I knew it would happen one day. My loving and kind little girls who ordinarily treat me like I hung the moon would look me in the eye and tell me something awful about myself. I just didn’t think it would happen so soon.
I was going through the usual morning wardrobe negotiations, when one of my girls looked at me and said, “Mama, you’re fat.” My husband jumped in to protect my honor, while I stared in shock. I can usually laugh off the typical childish insults like “Mom, you’re stupid” or “I hate you, Mom,” because I know I’m not stupid and I know they love me. But this one cut to the bone, because it’s something I actually feel about myself.
There’s not a mom out there who will say that they like the way they look all the time. In my single, childless days, I worked hard to stay fit and eat healthy and assumed that I would do the same throughout motherhood. The problem with that assumption is that motherhood is so much messier than I ever could have imagined, and my priorities shift away from myself daily.
I realized that I hadn’t been called fat to my face since I was a kid. At least then, I could dislike that person and not be around them, but this was my daughter. I didn’t have that option, because I could never dislike her or walk away from her. My first instinct was to punish her for making me hurt so badly. I wanted to say something like, “Okay, if I’m so fat, then you can go ahead and put your shoes on by yourself.” But I couldn’t, because I’m her mother. I have to help her with her shoes and get her to school. I’m not allowed to have reactionary meltdowns.
I took a deep breath and asked her why she said it. She said she didn’t know, but I already knew the answer. She had heard that word used as an insult and wanted to try it out. It had nothing to do with me personally, except that she was mad that I was making her go to school. The last thing I wanted to do was talk about it, but the thought of her saying this to another person forced me to address it. I gave her the usual spiel about how everyone looks different and that the word “fat” tends to be associated with something negative.
She could tell that she hurt my feelings and was quiet as she made her way out the door with her sisters. I finished getting ready for work in a daze. This side of motherhood is really tough. It’s a constantly swinging pendulum of love and pain. One minute your kids are obsessed with you and worshiping your every move, and the next minute they want nothing to do with you or lash out at you with insults. It’s such an awful feeling, because that little person means everything to you. Then, you have to suck it up and turn the whole thing into a “teaching moment” so they won’t treat anyone else like that.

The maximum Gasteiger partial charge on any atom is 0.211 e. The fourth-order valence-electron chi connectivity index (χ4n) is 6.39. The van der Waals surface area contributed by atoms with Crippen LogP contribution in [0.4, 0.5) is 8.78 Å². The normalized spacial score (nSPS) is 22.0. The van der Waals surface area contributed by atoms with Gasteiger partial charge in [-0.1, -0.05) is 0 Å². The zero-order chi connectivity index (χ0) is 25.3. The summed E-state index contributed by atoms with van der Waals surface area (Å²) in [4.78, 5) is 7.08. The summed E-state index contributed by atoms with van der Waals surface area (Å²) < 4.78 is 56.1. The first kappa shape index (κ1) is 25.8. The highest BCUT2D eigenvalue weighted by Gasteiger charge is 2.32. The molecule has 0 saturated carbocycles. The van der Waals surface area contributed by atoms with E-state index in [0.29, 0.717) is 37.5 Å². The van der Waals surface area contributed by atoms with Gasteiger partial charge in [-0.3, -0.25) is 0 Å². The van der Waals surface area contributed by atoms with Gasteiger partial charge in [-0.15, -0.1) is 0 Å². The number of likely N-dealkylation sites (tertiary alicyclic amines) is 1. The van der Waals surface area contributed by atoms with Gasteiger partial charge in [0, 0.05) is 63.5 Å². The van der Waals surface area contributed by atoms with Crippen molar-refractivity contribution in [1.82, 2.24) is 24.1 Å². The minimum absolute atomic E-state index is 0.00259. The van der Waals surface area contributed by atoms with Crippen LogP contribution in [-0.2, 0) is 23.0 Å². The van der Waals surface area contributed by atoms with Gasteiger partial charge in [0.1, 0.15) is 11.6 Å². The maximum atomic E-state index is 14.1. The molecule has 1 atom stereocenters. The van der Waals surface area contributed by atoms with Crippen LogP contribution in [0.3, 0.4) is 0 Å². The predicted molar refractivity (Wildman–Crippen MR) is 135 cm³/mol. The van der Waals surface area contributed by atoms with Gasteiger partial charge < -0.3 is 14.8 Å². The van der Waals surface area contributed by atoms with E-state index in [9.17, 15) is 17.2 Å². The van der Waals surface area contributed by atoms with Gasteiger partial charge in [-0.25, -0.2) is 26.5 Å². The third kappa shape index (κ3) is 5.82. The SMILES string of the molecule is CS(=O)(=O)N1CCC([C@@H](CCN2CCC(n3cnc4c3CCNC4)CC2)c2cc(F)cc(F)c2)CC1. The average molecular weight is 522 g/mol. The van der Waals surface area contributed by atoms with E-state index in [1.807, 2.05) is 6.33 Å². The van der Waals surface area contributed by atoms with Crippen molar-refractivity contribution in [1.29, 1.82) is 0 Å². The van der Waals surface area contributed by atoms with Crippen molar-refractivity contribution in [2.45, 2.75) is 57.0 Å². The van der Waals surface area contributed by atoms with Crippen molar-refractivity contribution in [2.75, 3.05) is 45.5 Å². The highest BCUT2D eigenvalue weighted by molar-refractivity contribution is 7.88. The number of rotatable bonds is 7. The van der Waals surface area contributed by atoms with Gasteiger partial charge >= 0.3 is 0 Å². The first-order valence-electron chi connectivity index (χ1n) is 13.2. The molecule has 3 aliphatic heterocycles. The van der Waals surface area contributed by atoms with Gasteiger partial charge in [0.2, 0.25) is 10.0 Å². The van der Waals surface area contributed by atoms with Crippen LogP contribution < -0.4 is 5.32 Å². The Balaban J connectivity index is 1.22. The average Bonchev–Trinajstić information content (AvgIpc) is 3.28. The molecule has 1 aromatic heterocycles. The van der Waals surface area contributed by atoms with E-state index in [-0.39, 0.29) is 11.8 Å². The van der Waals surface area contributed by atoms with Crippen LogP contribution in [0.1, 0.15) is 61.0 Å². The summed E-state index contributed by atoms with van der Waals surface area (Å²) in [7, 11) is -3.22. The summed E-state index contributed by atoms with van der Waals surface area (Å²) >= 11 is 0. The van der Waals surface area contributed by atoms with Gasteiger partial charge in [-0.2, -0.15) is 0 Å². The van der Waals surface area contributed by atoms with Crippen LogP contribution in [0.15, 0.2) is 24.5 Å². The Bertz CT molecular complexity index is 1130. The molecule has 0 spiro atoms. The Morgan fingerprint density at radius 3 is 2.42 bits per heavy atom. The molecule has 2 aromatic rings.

When I picked her up from school that afternoon, the first thing she told me in the car was that she was sorry for calling me fat. It wasn’t the apology that made me feel better, it was the fact that our talk stuck with her all day. That’s a long time for a three year-old attention span. I was glad that I tackled it head on instead of retreating into the “my feelings are hurt” bubble that I’m prone to hiding in. I know this is only the beginning. I have three daughters. They will definitely lash out at me more and more as the years go on, and I’ll have to keep reminding myself that it’s nothing personal. I’m just their mom.
Your kids tell you they hate you and you’re stupid and you “laugh it off”? You might want to consider taking a close look at the school they attend and who their friends are. And your reaction to hurtful comments that aren’t directed at your appearance. A child calling someone stupid and/or saying “I hate you” should not be laughed off.
My six your old told me I was fat one day. It wasn’t in a hateful way, it was just very matter of fact. It took me off guard and I wasn’t quite sure what to say so I just said that’s not nice and left it at that. Later on I started thinking about it. She wasn’t trying to be hateful or malicious, it wasn’t even so much her opinion, she was simple stating a fact, I am indeed fat. My child was simple doing what I taught her to do, telling the truth; I was the one that gave the word such power, such a negative connotation. That evening I sat and talked to her about it. I asked her if being fat made me ugly or stupid or a bad mommy to which she replied, “no, silly. It just means your body is big.” I realized then that it’s our job as parents to remove these negative connotations from words. Our children learn from us. Being fat isn’t bad just as being short, tall, skinny or blonde aren’t bad, it’s simply an adjective. Now, had she said this in a mean hateful way, that would have been a different story.
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